I’m not stopping my blog over the festive season. I’m changing tack, just a bit. I’m going to write a couple or three posts which reflect on what I’ve done this year. In 2020 I published two books. One was the result of a long period of unfunded, and probably when I started, unfundable, research.
How do we choose what to research? Do we choose, or do our topics choose us? I’ve been musing about this, as I’ve recently had to explain why I chose to spend six years collating information about the scandalous and sometimes downright corrupt practices in English schools. Why a focus on corruption?
My answer may seem a little “unacademic’ – I didn’t look for a gap in the literature, I didn’t think about how to make a contribution, I wasn’t looking for a distinctive new analysis. I was simply angry. More than angry – outraged indignant, furious. And I wanted to deal with my rage. I wanted to see who else felt the same. I had a hunch that the anger-making events that existed would not surprise anyone, but seeing the sheer scale and spread of the problems might.
At first, I dealt with my anger by accumulating. As I am online every day and follow educational journalism and alt. media sources, it wasn’t hard to find and save a few posts each week. I initially used a Pinterest board and a cloud file for reports and larger texts. After a couple of years Pinterest changed the way it stored information, making a number of the clips useless. A salutary lesson about depending on commercial platforms. I wondered for a bit whether to just stop, as I still had no idea what I was going to do with all of this information, or whether to continue. But as the weekly flow of incendiary reports continued, I started clipping again, but now storing everything in a single – and unsorted – file.
When I finally got round to analysis, I could see that there were some big themes in the 3,800 clips that I had saved. I had a lot of material about costs that had never been part of the education budget before – academy and free school start-ups, conversion of local authority schools to academies, the costs of re-brokering (shifting schools from one academy chain to another) and the use of public finance initiatives (PFI). There were more murky tales too: high salaries paid to school leaders; financial misreporting and mismanagement, fraud, dodgy procurement, both dubious and illegal Related Party Transactions and some spectacular instances of market failure. I also had news clips related to new forms of accountability: the (perhaps) unintended outcomes of punitive school inspection regimes and performance measures; and the use of a narrow, annually repeated and high stakes standardised testing regime. The perverse outcomes of these performative measures were readily apparent in official statistics about the inequitable classed, raced, gendered and locational distribution of qualifications. Even I was surprised by the chronic lack of transparency of decision-making at all levels of the system and disappointed by various forms of gaming (the most toxic of which were exclusions and off-rolling, the illegal practice of simply removing undesirable students from the roll), and various forms of administrative malpractice, most notably lying, misuse of statistics, bullying and harassment.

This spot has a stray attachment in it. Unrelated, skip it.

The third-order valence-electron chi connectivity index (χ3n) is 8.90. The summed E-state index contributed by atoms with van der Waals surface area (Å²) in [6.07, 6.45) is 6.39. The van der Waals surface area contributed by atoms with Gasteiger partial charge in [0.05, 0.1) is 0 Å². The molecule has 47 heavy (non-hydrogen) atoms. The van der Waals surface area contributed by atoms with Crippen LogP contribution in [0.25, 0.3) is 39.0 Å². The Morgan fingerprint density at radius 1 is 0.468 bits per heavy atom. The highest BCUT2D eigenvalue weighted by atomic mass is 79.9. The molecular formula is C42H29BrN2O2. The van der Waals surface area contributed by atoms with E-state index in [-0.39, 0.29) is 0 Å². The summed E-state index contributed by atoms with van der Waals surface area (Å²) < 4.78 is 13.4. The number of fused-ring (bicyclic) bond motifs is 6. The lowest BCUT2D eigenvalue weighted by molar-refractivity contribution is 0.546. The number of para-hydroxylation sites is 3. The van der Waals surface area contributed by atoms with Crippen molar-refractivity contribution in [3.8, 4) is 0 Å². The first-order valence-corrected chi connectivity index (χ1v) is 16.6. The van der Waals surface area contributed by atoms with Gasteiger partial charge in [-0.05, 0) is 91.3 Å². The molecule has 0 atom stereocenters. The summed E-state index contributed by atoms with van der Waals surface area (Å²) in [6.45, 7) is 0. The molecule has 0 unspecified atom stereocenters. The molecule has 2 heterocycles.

While it was clear that while there were some “bad apples” in the system these were I reasoned at least in part the result of a larger systemic problem. There were a tangle of structural and cultural practices in play. It was abundantly clear that I had some kind of project on my hands. I sought out as much research and “grey literature” as I could so that I wasn’t entirely dependent on media sources and began to look for literatures that might offer some analytic heft. Rather than reach immediately for my familiar sociological theoretical and disciplinary friends, I turned in the first instance to history, public administration and politics. I started to read about corruption.